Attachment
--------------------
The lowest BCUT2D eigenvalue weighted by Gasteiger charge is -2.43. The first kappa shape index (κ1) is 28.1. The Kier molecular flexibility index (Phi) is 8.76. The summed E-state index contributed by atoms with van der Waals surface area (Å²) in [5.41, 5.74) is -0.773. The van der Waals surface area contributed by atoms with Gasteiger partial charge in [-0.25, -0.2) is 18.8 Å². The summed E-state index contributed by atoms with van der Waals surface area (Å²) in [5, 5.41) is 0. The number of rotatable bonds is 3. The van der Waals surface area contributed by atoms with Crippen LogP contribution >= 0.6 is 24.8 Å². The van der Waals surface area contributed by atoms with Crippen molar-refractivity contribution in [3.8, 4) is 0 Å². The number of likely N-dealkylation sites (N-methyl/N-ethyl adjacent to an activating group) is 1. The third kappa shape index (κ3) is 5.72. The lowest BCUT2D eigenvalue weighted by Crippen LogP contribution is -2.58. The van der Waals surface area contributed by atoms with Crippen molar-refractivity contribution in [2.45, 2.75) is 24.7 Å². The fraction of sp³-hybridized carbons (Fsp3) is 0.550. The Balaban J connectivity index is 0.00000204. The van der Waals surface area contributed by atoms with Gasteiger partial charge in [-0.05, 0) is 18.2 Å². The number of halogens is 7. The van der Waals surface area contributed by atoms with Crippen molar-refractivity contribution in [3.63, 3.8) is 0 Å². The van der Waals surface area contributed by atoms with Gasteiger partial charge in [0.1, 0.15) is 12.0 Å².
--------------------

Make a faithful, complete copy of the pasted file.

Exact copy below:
The lowest BCUT2D eigenvalue weighted by Gasteiger charge is -2.43. The first kappa shape index (κ1) is 28.1. The Kier molecular flexibility index (Phi) is 8.76. The summed E-state index contributed by atoms with van der Waals surface area (Å²) in [5.41, 5.74) is -0.773. The van der Waals surface area contributed by atoms with Gasteiger partial charge in [-0.25, -0.2) is 18.8 Å². The summed E-state index contributed by atoms with van der Waals surface area (Å²) in [5, 5.41) is 0. The number of rotatable bonds is 3. The van der Waals surface area contributed by atoms with Crippen LogP contribution >= 0.6 is 24.8 Å². The van der Waals surface area contributed by atoms with Crippen molar-refractivity contribution in [3.8, 4) is 0 Å². The number of likely N-dealkylation sites (N-methyl/N-ethyl adjacent to an activating group) is 1. The third kappa shape index (κ3) is 5.72. The lowest BCUT2D eigenvalue weighted by Crippen LogP contribution is -2.58. The van der Waals surface area contributed by atoms with Crippen molar-refractivity contribution in [2.45, 2.75) is 24.7 Å². The fraction of sp³-hybridized carbons (Fsp3) is 0.550. The Balaban J connectivity index is 0.00000204. The van der Waals surface area contributed by atoms with Gasteiger partial charge in [-0.05, 0) is 18.2 Å². The number of halogens is 7. The van der Waals surface area contributed by atoms with Crippen molar-refractivity contribution in [3.63, 3.8) is 0 Å². The van der Waals surface area contributed by atoms with Gasteiger partial charge in [0.1, 0.15) is 12.0 Å².